4 Tips to Create a Clear Web Design Brief for Your Developer
How good are your briefs? Creating a good web design brief at the start is the foundation for getting a great final result out at the other end but, it’s not as easy a task as it sounds. There is actually a lot to think about when creating a brief – because you have to determine what it is that you want to come away with, and that means making some big decisions.
Web design is part art and part science, but it is also about solving problems. Every business is unique and has a unique audience it wishes to reach. As such, a web design and development project is only really a success if the end product solves the problems of that business and those of their customers. To get to this, it’s all about the brief.
As a web design agency, we have of course seen our share of good and bad web design briefs. So, we’ve put together four of our most useful tips to help you write a cracking brief for your next web development project.
- Start at the Beginning
It may be that you’re having a website designed and developed by the same agency or partner who designed your branding strategy and marketing materials. You may have a website that is in desperate need of a redesign rather than starting from scratch. Either way, it is important that when it comes to your website design brief, you start at the very beginning.
Understanding your business, its purpose and its general branding proposition is of vital importance to your web designer. If they do not entirely understand your business model, they aren’t going to be best positioned to guide you through the creation of what is ultimately going to be one of your most significant business assets.
Who are you and what does your business do? Answer this question so your web designer understands your business as well as you or any of your employees would do.
- Who’s the Audience?
Leading on from understanding your business, the designer needs to know who he’s building the website for. Yes, he’s building it for you, it’s your brief, but you aren’t building it for yourself, you’re building it for your audience. It’s not just about making something look ‘pretty’. It’s about solving a problem for a specific customer.
Fully brief your designer on the details of the demographic group the website is targeted at. Who do you want to visit their website? What do their lives look like? What is the problem your business solves for them? If you are unsure about any of these areas, then you’re not ready to brief a designer yet. The finished product needs to represent something that would appeal to your target audience. Understanding who it is that is likely to use and interact your site has a big impact on decisions such as navigation structure, colours, text, functionality, images and a whole host of other nuts and bolts so, including them in your briefs put your designer in a position to bring each element together in a way that makes sense to your end user.
- What is the Desired Function
What do you want this website to do for your customers? What does the site need to be able to do in order to facilitate this? It might be providing information. It might be to allow the sales of a physical product. It might be the delivery of a virtual product. What ever the main objective of the website it is, it should be clear.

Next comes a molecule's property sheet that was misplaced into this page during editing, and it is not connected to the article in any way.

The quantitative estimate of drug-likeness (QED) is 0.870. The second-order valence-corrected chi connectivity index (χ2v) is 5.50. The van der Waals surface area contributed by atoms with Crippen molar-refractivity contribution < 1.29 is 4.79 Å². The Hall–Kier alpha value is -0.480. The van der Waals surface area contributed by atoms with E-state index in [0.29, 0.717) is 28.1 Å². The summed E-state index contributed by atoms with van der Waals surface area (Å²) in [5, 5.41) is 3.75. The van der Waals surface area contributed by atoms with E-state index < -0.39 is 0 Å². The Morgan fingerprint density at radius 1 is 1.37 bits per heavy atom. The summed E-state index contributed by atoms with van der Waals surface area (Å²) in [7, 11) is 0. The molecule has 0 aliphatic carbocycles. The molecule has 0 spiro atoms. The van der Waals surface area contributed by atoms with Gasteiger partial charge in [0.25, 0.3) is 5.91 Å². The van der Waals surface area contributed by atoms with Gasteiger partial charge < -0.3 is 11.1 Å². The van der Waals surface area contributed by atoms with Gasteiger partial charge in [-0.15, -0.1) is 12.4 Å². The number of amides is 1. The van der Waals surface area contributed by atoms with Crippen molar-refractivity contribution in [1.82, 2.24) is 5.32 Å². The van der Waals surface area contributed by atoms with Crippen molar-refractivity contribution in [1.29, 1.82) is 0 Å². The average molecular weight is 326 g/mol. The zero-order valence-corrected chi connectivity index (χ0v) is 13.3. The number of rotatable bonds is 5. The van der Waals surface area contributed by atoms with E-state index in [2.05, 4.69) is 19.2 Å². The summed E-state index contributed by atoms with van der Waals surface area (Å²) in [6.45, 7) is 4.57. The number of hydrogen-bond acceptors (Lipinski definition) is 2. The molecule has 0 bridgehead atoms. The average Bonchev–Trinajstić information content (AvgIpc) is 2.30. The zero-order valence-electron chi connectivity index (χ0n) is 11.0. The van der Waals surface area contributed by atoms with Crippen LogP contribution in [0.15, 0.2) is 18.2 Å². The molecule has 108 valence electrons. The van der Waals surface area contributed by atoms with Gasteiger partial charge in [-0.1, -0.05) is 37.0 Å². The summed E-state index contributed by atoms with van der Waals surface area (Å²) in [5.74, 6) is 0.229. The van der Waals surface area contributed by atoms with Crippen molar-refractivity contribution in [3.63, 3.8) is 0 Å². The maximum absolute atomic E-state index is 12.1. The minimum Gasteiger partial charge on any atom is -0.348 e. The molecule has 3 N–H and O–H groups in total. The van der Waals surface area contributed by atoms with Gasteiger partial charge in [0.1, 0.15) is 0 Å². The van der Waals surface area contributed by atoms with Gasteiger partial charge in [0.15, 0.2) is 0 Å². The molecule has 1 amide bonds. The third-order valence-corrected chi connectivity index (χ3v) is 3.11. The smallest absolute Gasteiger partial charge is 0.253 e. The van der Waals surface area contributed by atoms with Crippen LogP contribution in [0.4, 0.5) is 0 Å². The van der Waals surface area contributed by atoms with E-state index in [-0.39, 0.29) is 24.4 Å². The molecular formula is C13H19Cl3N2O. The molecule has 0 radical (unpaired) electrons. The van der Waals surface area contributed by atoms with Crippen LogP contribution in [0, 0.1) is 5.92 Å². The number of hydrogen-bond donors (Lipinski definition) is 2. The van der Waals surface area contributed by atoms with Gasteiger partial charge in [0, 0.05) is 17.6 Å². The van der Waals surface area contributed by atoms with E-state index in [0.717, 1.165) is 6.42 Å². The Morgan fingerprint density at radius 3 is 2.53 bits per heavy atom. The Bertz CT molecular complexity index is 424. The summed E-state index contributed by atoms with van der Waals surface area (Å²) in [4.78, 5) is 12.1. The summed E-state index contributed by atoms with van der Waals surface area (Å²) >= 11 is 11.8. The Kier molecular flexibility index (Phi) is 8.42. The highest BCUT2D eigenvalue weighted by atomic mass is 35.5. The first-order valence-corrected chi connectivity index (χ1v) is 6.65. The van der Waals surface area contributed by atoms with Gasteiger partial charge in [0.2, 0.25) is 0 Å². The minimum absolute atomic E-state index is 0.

It is likely that you will have multiple objectives for your new business website. Break this down into a primary objective and then secondary objectives. As an example, a primary objective may be sales and general e-commerce. A secondary objective would be to inspire email newsletter subscriptions or brochure downloads. Plot these functions clearly in order of priority to the business so the designer can adequately reflect this.
- Do Give Examples You Love and Hate
However poetic your brief may be, nothing quite compares to seeing your likes and dislikes in the flesh. You should absolutely include examples of websites you admire and detest as part of your brief. It’s not cliché, it’s actually a very useful part of the process, particularly when it comes to how your website looks and feels.
An additional tip here: it’s all well and good giving a big comprehensive list of likes and dislikes by attaching a plethora of links. But in reality, the best thing to do is avoid this approach. Instead select a handful for each column and provide the link but support this with an overview of why you like or dislike the website in question. Don’t leave anything to assumption; tell the designer why you hate it so they know what they’re looking at.
Ultimately, it’s important to remember that the best web design agencies (like us!) will be more than happy to assist you through the briefing process if you’re not confident in tackling it solo. But, it never hurts to be prepared and even if this is the case it’s still best to have gone through at least a loose self-briefing process. This way you’re not answering questions on the spot for the first time. The chances are most of these elements you will have considered prior to a briefing session.
Need more help? We love helping businesses turn their ideas into a fully functioning, highly performing new website. Contact our web designers now to get the ball rolling.